Why I Practice Consumer Law (Part II)

Why I Practice Consumer Law (Part II)

stuckIn my last post, I talked about how the treatment we received from big insurance and big healthcare companies really had us stuck in the mud.

Many other consumers have experienced similar problems with medical bills (for a refresher on our individual situation, see Part I).  Consumers incurred these problems in part because they lacked medical insurance, medical costs increased, and insurance companies refused to cover certain procedures.  The insurance company controls the latter and is arguably the easiest way to boost profit margins.

Studies show about half of bankruptcies are caused in part by medical reasons.  Indeed, many of these consumers had health insurance coverage when their medical bills were incurred.  Unfortunately, it is impossible (for reasons that escape me) to plan all medical care needs and costs.  Some simple strategies can help you when your insurance company inevitably refuses to pay as it contracted:

  • Keep all benefits booklets.
  • Keep notes during insurance benefit presentations.
  • Understand your in-network providers and covered services.
  • Familiarize yourself with the benefits plan definitions applicable to your particular medical procedure.
    • Speak with your insurance company about your procedure. Ask them about the provisions applicable to your situation and to determine what out of pocket expenses you should expect.
    • Take copious notes and keep them.
    • Get the email address of the person you speak with. Send an email to that person summarizing your understanding of the conversation.
  • Provide your healthcare provider with your health insurance information.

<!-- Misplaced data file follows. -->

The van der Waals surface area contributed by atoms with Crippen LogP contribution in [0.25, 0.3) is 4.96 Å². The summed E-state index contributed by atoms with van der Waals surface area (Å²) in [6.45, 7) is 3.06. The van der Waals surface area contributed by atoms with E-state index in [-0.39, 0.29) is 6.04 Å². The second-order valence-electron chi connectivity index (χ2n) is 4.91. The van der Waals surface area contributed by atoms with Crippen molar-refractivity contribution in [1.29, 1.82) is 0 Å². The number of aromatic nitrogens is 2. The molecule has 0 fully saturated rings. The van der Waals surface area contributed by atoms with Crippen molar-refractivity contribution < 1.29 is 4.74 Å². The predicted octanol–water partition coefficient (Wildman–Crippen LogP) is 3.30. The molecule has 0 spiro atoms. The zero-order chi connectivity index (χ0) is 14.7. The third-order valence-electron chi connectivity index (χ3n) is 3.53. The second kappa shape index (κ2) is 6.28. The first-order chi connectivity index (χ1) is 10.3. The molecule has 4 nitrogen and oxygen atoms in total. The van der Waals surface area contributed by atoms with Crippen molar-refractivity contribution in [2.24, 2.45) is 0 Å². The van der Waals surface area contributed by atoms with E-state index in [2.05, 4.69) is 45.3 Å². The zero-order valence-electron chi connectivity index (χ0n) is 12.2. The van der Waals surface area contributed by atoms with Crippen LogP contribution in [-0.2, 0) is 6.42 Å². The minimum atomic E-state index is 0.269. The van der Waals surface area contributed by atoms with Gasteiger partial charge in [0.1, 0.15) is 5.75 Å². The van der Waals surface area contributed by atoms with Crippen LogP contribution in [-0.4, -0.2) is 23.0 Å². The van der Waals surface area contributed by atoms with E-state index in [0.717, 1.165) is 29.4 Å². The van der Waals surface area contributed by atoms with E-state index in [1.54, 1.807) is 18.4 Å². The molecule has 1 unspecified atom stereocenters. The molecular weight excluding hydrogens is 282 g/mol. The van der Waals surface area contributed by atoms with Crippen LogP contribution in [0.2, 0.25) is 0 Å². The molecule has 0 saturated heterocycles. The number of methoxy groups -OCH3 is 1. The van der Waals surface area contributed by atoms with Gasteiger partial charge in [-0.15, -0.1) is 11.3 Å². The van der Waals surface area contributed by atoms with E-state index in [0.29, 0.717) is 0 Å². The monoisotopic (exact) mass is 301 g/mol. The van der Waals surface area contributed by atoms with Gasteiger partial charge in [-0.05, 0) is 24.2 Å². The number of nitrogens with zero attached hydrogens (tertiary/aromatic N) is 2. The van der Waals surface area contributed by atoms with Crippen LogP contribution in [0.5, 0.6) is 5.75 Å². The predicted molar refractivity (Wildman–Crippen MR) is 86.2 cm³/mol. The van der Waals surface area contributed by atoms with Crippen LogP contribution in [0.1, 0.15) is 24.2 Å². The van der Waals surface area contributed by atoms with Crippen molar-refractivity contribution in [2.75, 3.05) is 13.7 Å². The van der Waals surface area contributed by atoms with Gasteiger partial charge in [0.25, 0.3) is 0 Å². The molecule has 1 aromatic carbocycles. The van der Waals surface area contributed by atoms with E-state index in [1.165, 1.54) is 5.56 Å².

• Ask your provider to confirm benefits with your insurance company.
  • When your receive your explanation of benefits:
    • Speak with your insurance company and your healthcare provider to determine if any billing mistakes occurred.
    • Take copious notes and keep them.
    • Get the email address of the person you speak with. Send an email to that person summarizing your understanding of the conversation.
    • Follow the appeal process provided in your benefits booklet.
  • Stay organized.
  • Be persistent.
  • Contact the Montana Office of the Commissioner of Securities and Insurance.
  • Contact an attorney.

Note these strategies are not in any particular order and may not be applicable in every situation, such as visits to the emergency room, but using these strategies as early as possible could preserve many legal remedies.

Now back to our situation…  Of course, we didn’t follow all the strategies listed above.  I do know, however, following them would have made our dispute with the health insurance company easier.

As if dealing with one of the most honest insurance companies on the planet was not frustrating enough, we were stuck in their timeline.  These disputes take time, and in the healthcare provider’s mind, we owed them large amounts of money and they were going to get that money.  In came the aggressive debt collectors… picture the battle of Falkirk in Braveheart, the scene where the Scottish are battling the English when King Edward the Longshanks orders, “Archers,” and in they come firing arrows at any and all with blatant disregard.  To be continued…


Kay Lynn Lee